From morning to evening, it will be a week of constant collision and natural synthesis between the many cultural currents that make Istanbul so special—and so deserving of the title, “City of the World’s Desire.”
This trip is limited to a small group of 12 travelers.
A Panoply of Flavors: Sample the many flavors of Istanbul in a staggering variety of places—at vibrant bazaars and outdoor markets, in a local home, at a family-run candy shop, at an Alevi Muslim house of worship, and at some of the city’s most exciting restaurants.
Local Perspectives: Sharing, tea, meals, and stories, we’ll get a range of perspectives on the city as we meet with chefs, home cooks, writers, religious and cultural figures, and many others along the way.
Delving Deeper: In addition to eating well, we’ll delve deep into Istanbul’s cultural traditions by visiting churches and mosques with fascinating living histories, meeting a pigeon trainer on a rooftop in the bustling Fatih neighborhood, exploring a beer-factory-turned-contemporary-photography-gallery, and much more.
Benoit “Selim” Hanquet
Originally from Belgium, Benoit (a.k.a. Selim) has been living in the heart of Istanbul for more than 20 years. He left a career in the textile business to focus on his passion for Istanbul, its history, street life, and cuisine. Benoit is a professional guide to Istanbul’s backstreets and spends most of his free time on long-distance hikes throughout Turkey.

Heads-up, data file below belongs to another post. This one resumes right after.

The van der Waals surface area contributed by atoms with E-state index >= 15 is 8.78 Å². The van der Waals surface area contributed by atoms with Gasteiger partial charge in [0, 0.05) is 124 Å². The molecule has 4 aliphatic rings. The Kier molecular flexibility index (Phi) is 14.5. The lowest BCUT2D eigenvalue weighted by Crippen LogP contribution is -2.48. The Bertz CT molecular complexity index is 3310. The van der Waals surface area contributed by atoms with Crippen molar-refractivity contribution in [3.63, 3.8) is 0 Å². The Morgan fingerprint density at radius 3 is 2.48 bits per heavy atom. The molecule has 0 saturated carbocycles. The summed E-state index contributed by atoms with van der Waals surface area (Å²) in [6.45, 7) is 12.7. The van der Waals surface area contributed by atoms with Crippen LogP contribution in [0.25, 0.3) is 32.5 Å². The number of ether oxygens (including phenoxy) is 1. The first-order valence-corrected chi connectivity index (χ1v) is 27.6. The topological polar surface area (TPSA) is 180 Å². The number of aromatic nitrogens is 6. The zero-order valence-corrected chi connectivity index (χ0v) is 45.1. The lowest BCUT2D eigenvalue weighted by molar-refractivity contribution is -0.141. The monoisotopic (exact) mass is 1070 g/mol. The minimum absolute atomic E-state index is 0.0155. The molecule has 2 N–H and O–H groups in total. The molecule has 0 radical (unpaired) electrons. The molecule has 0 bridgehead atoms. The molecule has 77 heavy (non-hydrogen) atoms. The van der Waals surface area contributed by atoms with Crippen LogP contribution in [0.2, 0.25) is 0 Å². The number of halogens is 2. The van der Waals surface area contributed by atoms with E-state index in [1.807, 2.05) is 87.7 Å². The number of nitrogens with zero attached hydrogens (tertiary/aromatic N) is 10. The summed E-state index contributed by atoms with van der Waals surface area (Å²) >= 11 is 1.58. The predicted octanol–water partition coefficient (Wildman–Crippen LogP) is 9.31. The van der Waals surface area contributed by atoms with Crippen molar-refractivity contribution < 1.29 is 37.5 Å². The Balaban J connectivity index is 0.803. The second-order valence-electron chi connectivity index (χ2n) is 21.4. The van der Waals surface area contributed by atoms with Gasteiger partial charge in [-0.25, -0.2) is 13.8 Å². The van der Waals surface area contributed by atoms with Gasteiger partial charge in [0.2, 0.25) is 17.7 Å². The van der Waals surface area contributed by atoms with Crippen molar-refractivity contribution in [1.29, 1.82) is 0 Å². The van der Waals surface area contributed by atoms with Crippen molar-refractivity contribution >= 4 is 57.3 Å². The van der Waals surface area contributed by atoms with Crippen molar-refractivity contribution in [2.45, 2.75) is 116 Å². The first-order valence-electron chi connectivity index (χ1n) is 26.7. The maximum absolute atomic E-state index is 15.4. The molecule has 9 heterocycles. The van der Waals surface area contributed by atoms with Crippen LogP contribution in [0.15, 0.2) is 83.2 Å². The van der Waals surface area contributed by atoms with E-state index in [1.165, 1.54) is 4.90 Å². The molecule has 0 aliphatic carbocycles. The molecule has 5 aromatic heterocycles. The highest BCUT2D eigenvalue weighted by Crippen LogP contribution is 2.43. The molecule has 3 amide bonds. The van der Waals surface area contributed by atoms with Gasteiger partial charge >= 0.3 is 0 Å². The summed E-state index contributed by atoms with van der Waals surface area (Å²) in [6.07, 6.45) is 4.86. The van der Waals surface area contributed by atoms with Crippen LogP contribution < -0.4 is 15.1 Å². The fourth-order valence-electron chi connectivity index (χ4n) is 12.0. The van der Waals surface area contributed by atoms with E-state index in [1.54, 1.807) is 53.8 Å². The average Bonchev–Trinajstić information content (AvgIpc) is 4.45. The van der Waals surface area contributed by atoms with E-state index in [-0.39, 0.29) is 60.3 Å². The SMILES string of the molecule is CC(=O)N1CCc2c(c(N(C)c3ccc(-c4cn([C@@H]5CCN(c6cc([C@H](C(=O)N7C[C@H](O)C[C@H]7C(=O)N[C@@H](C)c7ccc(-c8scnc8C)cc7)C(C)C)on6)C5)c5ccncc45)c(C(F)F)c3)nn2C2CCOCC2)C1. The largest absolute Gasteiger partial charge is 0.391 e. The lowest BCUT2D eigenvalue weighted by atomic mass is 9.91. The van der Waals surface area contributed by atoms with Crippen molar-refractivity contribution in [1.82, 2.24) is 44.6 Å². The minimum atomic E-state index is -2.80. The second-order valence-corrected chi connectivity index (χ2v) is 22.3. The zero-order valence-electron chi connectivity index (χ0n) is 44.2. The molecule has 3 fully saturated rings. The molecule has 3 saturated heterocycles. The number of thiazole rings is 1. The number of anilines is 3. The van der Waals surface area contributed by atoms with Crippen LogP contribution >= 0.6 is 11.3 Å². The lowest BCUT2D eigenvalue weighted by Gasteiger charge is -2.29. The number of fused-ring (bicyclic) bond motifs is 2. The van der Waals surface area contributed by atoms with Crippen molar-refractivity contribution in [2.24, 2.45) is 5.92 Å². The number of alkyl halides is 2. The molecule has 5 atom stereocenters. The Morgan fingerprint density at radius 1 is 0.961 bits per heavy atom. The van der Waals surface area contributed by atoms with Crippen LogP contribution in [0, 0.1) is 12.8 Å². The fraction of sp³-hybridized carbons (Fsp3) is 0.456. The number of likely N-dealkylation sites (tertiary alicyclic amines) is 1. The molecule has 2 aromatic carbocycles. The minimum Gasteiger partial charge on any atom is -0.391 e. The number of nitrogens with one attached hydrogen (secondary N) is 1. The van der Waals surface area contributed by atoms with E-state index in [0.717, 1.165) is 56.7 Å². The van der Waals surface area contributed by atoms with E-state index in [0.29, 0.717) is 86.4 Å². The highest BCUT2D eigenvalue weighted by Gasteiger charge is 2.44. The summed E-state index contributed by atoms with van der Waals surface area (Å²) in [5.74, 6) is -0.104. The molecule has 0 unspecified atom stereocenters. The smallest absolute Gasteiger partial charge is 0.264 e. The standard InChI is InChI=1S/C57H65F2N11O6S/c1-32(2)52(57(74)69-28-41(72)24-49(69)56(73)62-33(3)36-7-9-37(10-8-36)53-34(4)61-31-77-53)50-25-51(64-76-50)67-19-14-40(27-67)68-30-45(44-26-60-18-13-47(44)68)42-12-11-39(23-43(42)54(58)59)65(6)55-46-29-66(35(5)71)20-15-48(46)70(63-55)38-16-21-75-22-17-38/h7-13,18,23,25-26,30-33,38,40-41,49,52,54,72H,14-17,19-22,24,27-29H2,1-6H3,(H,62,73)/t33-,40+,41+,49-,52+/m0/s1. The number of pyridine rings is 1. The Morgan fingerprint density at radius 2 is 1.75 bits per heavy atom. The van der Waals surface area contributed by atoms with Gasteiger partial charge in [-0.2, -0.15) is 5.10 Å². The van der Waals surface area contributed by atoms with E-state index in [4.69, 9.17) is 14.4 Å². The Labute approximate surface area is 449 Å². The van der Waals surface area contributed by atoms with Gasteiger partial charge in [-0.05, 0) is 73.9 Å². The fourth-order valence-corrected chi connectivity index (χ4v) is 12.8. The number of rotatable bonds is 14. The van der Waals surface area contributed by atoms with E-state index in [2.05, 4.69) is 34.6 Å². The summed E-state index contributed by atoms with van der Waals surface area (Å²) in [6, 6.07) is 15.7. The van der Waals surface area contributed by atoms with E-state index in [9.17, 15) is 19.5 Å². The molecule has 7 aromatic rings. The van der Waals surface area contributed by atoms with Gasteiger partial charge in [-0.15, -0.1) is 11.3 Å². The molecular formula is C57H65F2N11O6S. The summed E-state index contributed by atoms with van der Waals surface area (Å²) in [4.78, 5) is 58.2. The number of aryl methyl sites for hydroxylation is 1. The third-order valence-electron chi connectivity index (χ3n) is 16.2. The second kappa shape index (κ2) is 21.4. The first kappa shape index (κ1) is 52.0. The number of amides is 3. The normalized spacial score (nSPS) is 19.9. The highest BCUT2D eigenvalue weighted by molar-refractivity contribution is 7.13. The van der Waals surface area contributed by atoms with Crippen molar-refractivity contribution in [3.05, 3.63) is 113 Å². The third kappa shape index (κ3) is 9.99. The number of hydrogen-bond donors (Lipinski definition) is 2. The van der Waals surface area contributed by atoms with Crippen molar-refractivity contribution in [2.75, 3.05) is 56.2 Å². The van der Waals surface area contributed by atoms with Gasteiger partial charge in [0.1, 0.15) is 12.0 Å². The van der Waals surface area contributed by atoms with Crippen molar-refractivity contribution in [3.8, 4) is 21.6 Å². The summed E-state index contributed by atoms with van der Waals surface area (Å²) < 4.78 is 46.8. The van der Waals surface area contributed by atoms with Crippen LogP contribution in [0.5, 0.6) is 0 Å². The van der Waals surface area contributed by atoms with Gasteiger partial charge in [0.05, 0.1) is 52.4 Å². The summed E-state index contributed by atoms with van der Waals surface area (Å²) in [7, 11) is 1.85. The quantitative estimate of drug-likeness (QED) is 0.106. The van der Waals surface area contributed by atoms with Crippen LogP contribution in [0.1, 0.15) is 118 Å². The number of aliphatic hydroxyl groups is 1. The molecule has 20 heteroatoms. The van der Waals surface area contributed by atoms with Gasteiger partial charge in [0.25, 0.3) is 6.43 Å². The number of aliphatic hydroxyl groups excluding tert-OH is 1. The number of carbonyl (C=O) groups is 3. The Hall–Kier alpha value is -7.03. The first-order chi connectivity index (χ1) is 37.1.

Born in Hamburg and raised on the Mediterranean coast of Turkey, Gonca studied translation and interpretation at Hacettepe University in Ankara. Afterwards, she continued her studies in Florence, Italy, before she became a professional guide in Turkey. She loves cooking, painting watercolors, and working in her garden.
We’ll begin this trip with a brief introduction to the city by boat, cruising the Golden Horn to our welcome dinner, where we will get to know each other in classic Istanbul style, around a table filled with meze and rakı. Here we will lay out the plan for the week and introduce the subjects we’ll be exploring.
This day will be our first plunge into narrow alleys, bustling markets, and the hidden, living monuments of the Old City. We’ll be visiting food shops, restaurants, bakeries, and grill joints throughout the day, so bring your appetite and skip breakfast at the hotel.
At a fourth-generation family-run candy shop, we’ll sample some of the city’s finest lokum, Turkish delight. We’ll have pide in the style of the Black Sea region, an unforgettable döner kebab, and Turkish coffee among many more edible delights.
We will also witness the rituals at a Greek Orthodox shrine, where mostly Muslim women visit the priest and light candles in hopes of getting pregnant.
After heading back to the hotel in the late afternoon, you’ll have the evening free to explore.
We’ll start with breakfast in a most unusual setting: a decommissioned Greek High School now cared for by an Arab Christian family from Hatay, a Turkish region neighboring Syria known for its superb cuisine.
We’ll get a quick crash course on the construction of Istanbul’s weekly outdoor neighborhood markets—which are, miraculously, set up and broken down each day like a traveling circus—before visiting one of the most elaborate and bustling ones, in the Fatih neighborhood. There we will have a quick lunch of stewed white beans, a staple of the Black Sea region, before visiting fragments of Byzantine-era frescoes hiding beneath flaking whitewash.